It’s freezing here at Gearandmountains HQ: Leeds has suddenly got very cold. With this in mind, I’ve a topical post. It’s something I was asked a long while ago by a guy via email, and he wondered whether carrying a hot drink in winter had any real benefit. Surely it does? It’s hot, you’re cold – what’s not to like…?
It’s -10 °C, you’re in the Cairngorms. Only, you think you are, but it just so happens you can’t see anything because you’re in a whiteout. Your mate pulls something out of his bag. Haribo? Yes please. Free from Wiggle? Wow, they taste even better. Having gobbled the Haribo he offers you a hot flask. Free from Wiggle? No, not this time. However, oh wow that tastes good… but will it do you any good?
So, are hot drinks beneficial in the cold?
Google’s answer: I googled this conundrum to see what would come up and you get some entertainingly bad answers, such as “i was told a cold drink was better because it warms up inside you where a hot drink goes cold inside you”. This sort of justification does not get past peer review. So, more work required.
My short answer: if you go back to the basics, that thermal comfort is a state of mind, any psychological help (ie. stuff that makes you feel better) is beneficial. Therefore, I’d say if you enjoy drinking hot drinks then go for it. They can definitely feel reassuring.
My longer answer: From a physical point of view, to remain in thermal comfort you need to ensure you’ve no local cold spots, as well as a comfortable core temperature. If your throat, mouth, and lips, which are full of sensitive nerve endings, are cold then hot liquid on them will warm them up and feel good, unless you just burn them. There’s also research ( http://onlinelibrary.wiley.com/doi/10.1111/j.1748-1716.1973.tb05416.x/abstract) that shows that the extremities produce more heat when drinking a hot drink. Your hands and feet are full of nerves too, so warming your hands will definitely feel beneficial, especially if you need them to carry out dexterous tasks like unwrapping chocolate bars. Mmmm, chocolate. Anyway, first plus-point – hot drinks get rid of local cold spots.
From a core temperature point of view, liquid is required to keep your metabolic processes ticking over and ensuring you keep making heat, so consuming either a hot or cold drink is beneficial in cold conditions. However, the effect on core temperature of drinking a hot, as opposed to cold, liquid is negligible – there just isn’t enough liquid. You wouldn’t heat up a bath-full of water with a single kettle of boiling water, so you’ve no chance trying to heat up your 150 litre body with 1 litre of hot tea. It would have to be 1 litre of lava or something, and that is not very tasty. Just ask any geologist. Hypothermia is not recommended to be treated with hot drinks (“A warm drink will not provide a signiﬁcant thermal beneﬁt to the body. The most important ingredients in a drink are carbohydrate additives that will fuel continued shivering” from http://onlinelibrary.wiley.com/doi/10.1046/j.1442-2026.2001.00172.x/pdf). This raises the other point that sugar (energy) intake is good for you when you’re cold. So, if you fill that flask full of seriously sugary gloop that’ll help you out. Mmmm, sugary gloop.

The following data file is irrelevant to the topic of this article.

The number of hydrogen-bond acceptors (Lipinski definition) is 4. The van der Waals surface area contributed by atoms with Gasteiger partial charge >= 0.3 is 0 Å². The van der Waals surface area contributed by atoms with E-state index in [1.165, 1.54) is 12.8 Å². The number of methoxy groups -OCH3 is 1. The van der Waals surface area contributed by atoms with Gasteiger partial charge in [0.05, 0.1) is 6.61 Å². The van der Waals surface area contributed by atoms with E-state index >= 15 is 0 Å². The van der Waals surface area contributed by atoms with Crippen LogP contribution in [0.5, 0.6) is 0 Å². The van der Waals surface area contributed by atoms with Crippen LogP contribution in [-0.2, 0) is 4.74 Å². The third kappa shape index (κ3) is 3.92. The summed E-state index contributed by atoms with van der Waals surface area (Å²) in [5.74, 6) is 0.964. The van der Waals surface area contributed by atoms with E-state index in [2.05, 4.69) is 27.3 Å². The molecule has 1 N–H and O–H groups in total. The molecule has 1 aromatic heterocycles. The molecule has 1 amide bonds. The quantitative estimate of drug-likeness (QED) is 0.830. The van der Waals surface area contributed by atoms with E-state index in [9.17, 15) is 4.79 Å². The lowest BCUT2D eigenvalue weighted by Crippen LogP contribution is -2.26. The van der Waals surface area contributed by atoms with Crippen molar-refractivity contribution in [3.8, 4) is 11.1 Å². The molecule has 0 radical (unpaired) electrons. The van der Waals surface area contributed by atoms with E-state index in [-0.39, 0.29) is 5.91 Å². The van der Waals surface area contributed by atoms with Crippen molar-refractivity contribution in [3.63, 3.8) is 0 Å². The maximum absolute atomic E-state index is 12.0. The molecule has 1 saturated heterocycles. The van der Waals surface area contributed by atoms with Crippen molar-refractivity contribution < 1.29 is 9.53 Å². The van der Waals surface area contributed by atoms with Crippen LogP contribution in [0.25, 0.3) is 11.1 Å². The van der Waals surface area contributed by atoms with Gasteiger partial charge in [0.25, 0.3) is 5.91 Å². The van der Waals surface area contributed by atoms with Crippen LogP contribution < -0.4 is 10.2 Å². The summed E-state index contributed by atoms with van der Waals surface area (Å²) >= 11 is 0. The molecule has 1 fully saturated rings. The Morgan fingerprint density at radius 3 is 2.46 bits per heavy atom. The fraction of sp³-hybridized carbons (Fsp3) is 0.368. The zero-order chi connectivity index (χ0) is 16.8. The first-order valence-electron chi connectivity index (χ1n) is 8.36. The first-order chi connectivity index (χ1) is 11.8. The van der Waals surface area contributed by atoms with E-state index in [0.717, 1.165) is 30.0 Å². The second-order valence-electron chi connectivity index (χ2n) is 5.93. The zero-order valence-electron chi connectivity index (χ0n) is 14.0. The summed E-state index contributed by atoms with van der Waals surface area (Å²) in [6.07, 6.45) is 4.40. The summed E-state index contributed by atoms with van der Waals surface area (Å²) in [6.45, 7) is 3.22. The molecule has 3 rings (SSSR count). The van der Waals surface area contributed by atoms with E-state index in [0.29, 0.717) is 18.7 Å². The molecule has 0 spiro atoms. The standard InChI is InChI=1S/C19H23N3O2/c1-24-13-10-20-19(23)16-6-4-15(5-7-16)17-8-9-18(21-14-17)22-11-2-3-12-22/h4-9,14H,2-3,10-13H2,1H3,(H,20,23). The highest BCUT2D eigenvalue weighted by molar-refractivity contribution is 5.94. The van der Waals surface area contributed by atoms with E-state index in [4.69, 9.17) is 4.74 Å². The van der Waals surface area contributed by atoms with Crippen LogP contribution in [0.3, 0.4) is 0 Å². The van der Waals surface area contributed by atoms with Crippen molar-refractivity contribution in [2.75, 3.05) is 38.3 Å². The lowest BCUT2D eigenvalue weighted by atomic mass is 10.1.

So, thus far we’ve seen that a hot drink will warm some sensitive areas like throat, mouth and hands, but its overall effect on core temperature will be minimal. However, as the short answer suggested, a massive effect is mental: do you like drinking hot drinks? If, like most Brits, you’re addicted to either tea or coffee, getting your fix on the hill will make you feel better (You wouldn’t send a crack addict up a hill without some crack (would you send them up there at all?)). Hot drinks are a great comforter, and therefore, come winter, they’ve a place in many walkers’ and climbers’ packs.
– Vehicle for sugary gloop and associated calories
– Opportunity to fuel caffeine addiction
-Warms cold and sensitive mouth and throat, plus your nose and chin if you spill it
– Carrying a heavy and bulky flask
– No effect on core temperature
– Potential to burn yourself
In conclusion, carry that hot flask if you think it will help – on this one, the psychological effects outweigh the physiological ones.
(Thanks to Dr M Morrissey, world-renowned thermal badboy, for his help on answering the original poser).